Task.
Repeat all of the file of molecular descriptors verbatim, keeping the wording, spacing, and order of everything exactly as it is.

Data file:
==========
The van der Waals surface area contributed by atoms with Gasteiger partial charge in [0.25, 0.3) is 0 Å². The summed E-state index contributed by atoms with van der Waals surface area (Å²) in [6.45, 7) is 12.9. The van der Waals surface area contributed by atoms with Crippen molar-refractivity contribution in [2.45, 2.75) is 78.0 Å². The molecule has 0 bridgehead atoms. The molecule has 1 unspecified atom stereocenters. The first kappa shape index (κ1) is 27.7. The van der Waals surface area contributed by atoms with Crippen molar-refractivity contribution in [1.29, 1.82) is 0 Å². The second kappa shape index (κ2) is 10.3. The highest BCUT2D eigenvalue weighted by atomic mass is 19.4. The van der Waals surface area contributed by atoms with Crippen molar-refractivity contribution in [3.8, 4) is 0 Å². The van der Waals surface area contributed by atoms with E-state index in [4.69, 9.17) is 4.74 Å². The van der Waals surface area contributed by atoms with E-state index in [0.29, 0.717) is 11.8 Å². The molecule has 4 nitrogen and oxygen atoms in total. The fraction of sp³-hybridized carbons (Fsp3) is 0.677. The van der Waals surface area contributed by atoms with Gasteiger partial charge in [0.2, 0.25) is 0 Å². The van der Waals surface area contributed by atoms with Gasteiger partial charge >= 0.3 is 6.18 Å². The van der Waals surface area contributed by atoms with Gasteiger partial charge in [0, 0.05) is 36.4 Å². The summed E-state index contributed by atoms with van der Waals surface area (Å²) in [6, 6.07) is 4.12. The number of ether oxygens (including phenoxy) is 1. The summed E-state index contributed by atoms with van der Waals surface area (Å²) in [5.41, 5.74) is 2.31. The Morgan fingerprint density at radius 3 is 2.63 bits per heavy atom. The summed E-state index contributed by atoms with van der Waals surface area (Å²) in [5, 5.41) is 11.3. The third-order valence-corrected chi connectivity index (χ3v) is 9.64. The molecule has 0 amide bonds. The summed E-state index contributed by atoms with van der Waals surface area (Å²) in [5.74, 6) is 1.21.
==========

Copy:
The van der Waals surface area contributed by atoms with Gasteiger partial charge in [0.25, 0.3) is 0 Å². The summed E-state index contributed by atoms with van der Waals surface area (Å²) in [6.45, 7) is 12.9. The van der Waals surface area contributed by atoms with Crippen molar-refractivity contribution in [2.45, 2.75) is 78.0 Å². The molecule has 0 bridgehead atoms. The molecule has 1 unspecified atom stereocenters. The first kappa shape index (κ1) is 27.7. The van der Waals surface area contributed by atoms with Crippen molar-refractivity contribution in [1.29, 1.82) is 0 Å². The second kappa shape index (κ2) is 10.3. The highest BCUT2D eigenvalue weighted by atomic mass is 19.4. The van der Waals surface area contributed by atoms with Crippen molar-refractivity contribution in [3.8, 4) is 0 Å². The van der Waals surface area contributed by atoms with E-state index in [4.69, 9.17) is 4.74 Å². The van der Waals surface area contributed by atoms with E-state index in [0.29, 0.717) is 11.8 Å². The molecule has 4 nitrogen and oxygen atoms in total. The fraction of sp³-hybridized carbons (Fsp3) is 0.677. The van der Waals surface area contributed by atoms with Gasteiger partial charge in [0.2, 0.25) is 0 Å². The van der Waals surface area contributed by atoms with Gasteiger partial charge >= 0.3 is 6.18 Å². The van der Waals surface area contributed by atoms with Gasteiger partial charge in [0, 0.05) is 36.4 Å². The summed E-state index contributed by atoms with van der Waals surface area (Å²) in [6, 6.07) is 4.12. The number of ether oxygens (including phenoxy) is 1. The summed E-state index contributed by atoms with van der Waals surface area (Å²) in [5.41, 5.74) is 2.31. The Morgan fingerprint density at radius 3 is 2.63 bits per heavy atom. The summed E-state index contributed by atoms with van der Waals surface area (Å²) in [5, 5.41) is 11.3. The third-order valence-corrected chi connectivity index (χ3v) is 9.64. The molecule has 0 amide bonds. The summed E-state index contributed by atoms with van der Waals surface area (Å²) in [5.74, 6) is 1.21.